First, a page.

The OnePlus 7T sounds like my perfect phone on paper, packing a nice high-end chipset, a bright 1,000 nit 90Hz screen, and the latest Android 10 software. While flagships are pushing the market into fatigue at over a thousand dollars, this phone champions affordability at "just" $600. In fact, I loved almost everything about the OnePlus 7T, though folks like me who are picky when it comes to screens may be disappointed.
|Display||6.55" 2400x1080 90Hz "Fluid" AMOLED w/ in-screen fingerprint reader|
|Battery||3800mAh, Warp Charge 30T (5V/6A)|
|Rear cameras||48MP f/1.6 primary (IMX586), 12MP f/2.2 (2x zoom) telephoto, f/2.2 16MP (117-degree FoV) wide-angle|
|Front camera||16MP f/2 (IMX471)|
|Software||OxygenOS 10 (based on Android 10)|
|Connectivity||Bluetooth 5.0 w/ aptX, aptXHD, LDAC, and AAC; a/b/g/n/ac 2x2 MIMO Wi-Fi; NFC; 4x4 MIMO LTE|
|Carrier compatibility||GSM carriers including AT&T and T-Mobile in the US (plus some MVNOs), Verizon|
|Dimensions||160.94mm x 74.44mm x 8.13mm, 190g|
|Colors||Frosted Silver, Glacier Blue|
|Misc||Alert slider, dual asymmetrical stereo speakers, dual SIM (double-sided tray, only on some models), USB 3.1|
|Price||Starting at $599|
|Display||90Hz is super smooth, and the screen gets quite bright for easy visibility outside.|
|Super macro camera||Being able to focus as close as an inch away won't be useful for most people, but it's very useful for me. Every phone should have this.|
|Telephoto camera||Sharper than the one in the 7 Pro, though it doesn't have as much "zoom."|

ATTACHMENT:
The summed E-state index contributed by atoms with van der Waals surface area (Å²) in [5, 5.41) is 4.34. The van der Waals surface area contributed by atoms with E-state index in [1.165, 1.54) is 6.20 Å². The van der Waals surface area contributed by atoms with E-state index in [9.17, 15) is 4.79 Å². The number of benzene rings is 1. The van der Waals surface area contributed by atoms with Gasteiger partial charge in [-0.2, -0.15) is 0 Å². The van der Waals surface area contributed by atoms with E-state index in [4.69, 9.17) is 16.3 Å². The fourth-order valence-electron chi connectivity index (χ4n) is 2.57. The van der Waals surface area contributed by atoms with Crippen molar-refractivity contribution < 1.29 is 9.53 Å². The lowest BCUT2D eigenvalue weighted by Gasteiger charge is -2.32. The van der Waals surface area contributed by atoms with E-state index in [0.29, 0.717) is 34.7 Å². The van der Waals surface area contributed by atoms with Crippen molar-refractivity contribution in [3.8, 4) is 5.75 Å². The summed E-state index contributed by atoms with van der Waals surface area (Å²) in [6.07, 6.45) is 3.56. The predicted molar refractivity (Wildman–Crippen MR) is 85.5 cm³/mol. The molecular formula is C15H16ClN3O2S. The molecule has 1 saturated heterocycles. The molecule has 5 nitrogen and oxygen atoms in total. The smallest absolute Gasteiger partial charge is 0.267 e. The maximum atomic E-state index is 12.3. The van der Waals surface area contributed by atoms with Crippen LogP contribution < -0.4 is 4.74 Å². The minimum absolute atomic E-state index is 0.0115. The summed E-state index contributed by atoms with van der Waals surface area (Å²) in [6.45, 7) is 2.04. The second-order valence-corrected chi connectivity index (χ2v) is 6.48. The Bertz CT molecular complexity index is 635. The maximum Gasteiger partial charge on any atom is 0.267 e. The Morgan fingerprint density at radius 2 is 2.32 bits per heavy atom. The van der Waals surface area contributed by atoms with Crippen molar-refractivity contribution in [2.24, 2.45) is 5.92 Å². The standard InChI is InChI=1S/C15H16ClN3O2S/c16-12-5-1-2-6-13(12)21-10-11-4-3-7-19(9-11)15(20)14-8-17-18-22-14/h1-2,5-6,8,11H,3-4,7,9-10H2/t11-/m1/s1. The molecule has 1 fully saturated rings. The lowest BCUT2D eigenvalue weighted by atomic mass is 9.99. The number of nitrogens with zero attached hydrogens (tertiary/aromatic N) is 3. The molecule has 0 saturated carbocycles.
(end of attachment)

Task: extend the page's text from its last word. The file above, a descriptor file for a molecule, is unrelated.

|Software||OxygenOS is still a light touch and remains a favorite. Not many phones have Android 10 yet, either, but this does.|
|Size||The difference in width and thickness might seem small, but this fits my hands far better than the oversized 7 Pro.|
|Speed||Crazy fast, though I can't tell the difference against the older 7 Pro.|
|Price||$600 isn't bad for the specs.|
|Display again||I examined two units, and the screen is much less uniform at lower brightness than the older OnePlus 7 Pro, which is especially unpleasant when using Android 10's dark themes. Grays are also easily crushed/clipped to black.|
|No IP rating||Isn't actually rated to resist any water, dust, etc.|
|Automatic brightness||Always too bright or too dim at night, no matter how much you "teach" it.|
|Charging issues||Phone sometimes won't charge from USB PD power sources — not nice to wake up to in the morning.|
|Missing features||Still no wireless charging. Also no headphone jack.|
|Price difference||The 7 Pro is just $70 more, and I think it's better.|
Design, hardware, what's in the box
If you're familiar with the company's products, this is identifiably a OnePlus phone. You've got the standard, subtly-curved "horizon line" top and bottom, a matte glass back, and a polished aluminum frame without any gaps in the fit or finish. The build quality is substantial and solid.
Left to right: OnePlus 6T, OnePlus 7 Pro, OnePlus 7T.
Both of the current colors have a gradient, going from light to dark in the rear glass, though not when it comes to the aluminum frame. I'd still prefer to see more wild, brighter, and interesting colors, but the blue and silver options are pleasant and understated. A subtle etching makes them iridescent when light is at the right angle, giving them just a little bit of "pop."
Although the new camera bump on back is large and round, the cameras themselves are still in a line, just horizontal rather than vertical. That big circular look isn't my style, but it is easy to wipe clean with the edge of a shirt. The new alert slider is also smaller than it was on previous OnePlus phones. It wasn't an issue for me, but I preferred the larger sliders, which were easier to catch with the pad of my thumb/finger.
7T on top of the 6T for notch comparison.
While I felt that the OnePlus 6T had a fairly unobtrusive notch, the OnePlus 7T's is 31.6% smaller, according to the company. That should make it even less of an eyesore if you don't like them. As someone who couldn't care less so long as the notification bar isn't too big, I wasn't bothered.
Between the two, you get "full" stereo.